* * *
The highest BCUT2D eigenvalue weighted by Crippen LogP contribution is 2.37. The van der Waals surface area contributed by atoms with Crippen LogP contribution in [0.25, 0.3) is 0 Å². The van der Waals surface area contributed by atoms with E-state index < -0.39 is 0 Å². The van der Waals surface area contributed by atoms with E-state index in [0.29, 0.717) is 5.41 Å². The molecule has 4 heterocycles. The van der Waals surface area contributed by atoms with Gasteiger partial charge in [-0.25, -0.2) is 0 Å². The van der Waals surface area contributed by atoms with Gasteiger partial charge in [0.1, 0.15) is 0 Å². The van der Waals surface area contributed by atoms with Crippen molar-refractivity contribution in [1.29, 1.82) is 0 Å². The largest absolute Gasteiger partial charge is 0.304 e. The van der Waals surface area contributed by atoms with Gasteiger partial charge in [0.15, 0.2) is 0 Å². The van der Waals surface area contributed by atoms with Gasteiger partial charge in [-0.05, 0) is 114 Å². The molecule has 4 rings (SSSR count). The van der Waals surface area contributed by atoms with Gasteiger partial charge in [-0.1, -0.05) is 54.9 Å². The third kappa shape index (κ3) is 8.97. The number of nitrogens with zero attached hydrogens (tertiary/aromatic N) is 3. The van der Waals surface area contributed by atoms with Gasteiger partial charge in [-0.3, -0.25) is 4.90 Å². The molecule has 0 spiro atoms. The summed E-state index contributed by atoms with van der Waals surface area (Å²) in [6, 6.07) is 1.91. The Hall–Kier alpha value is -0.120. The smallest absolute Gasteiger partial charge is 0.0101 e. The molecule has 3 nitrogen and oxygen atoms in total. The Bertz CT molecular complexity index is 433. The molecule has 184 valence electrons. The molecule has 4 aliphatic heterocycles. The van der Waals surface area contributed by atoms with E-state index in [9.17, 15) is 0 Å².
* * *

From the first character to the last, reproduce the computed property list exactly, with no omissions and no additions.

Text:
The highest BCUT2D eigenvalue weighted by Crippen LogP contribution is 2.37. The van der Waals surface area contributed by atoms with Crippen LogP contribution in [0.25, 0.3) is 0 Å². The van der Waals surface area contributed by atoms with E-state index < -0.39 is 0 Å². The van der Waals surface area contributed by atoms with E-state index in [0.29, 0.717) is 5.41 Å². The molecule has 4 heterocycles. The van der Waals surface area contributed by atoms with Gasteiger partial charge in [-0.25, -0.2) is 0 Å². The van der Waals surface area contributed by atoms with Gasteiger partial charge in [0.1, 0.15) is 0 Å². The van der Waals surface area contributed by atoms with Crippen molar-refractivity contribution in [1.29, 1.82) is 0 Å². The largest absolute Gasteiger partial charge is 0.304 e. The van der Waals surface area contributed by atoms with Gasteiger partial charge in [0.15, 0.2) is 0 Å². The van der Waals surface area contributed by atoms with Gasteiger partial charge in [-0.05, 0) is 114 Å². The molecule has 4 rings (SSSR count). The van der Waals surface area contributed by atoms with Gasteiger partial charge in [-0.1, -0.05) is 54.9 Å². The third kappa shape index (κ3) is 8.97. The number of nitrogens with zero attached hydrogens (tertiary/aromatic N) is 3. The van der Waals surface area contributed by atoms with Gasteiger partial charge in [-0.3, -0.25) is 4.90 Å². The molecule has 0 spiro atoms. The summed E-state index contributed by atoms with van der Waals surface area (Å²) in [6, 6.07) is 1.91. The Hall–Kier alpha value is -0.120. The smallest absolute Gasteiger partial charge is 0.0101 e. The molecule has 3 nitrogen and oxygen atoms in total. The Bertz CT molecular complexity index is 433. The molecule has 184 valence electrons. The molecule has 4 aliphatic heterocycles. The van der Waals surface area contributed by atoms with E-state index in [9.17, 15) is 0 Å².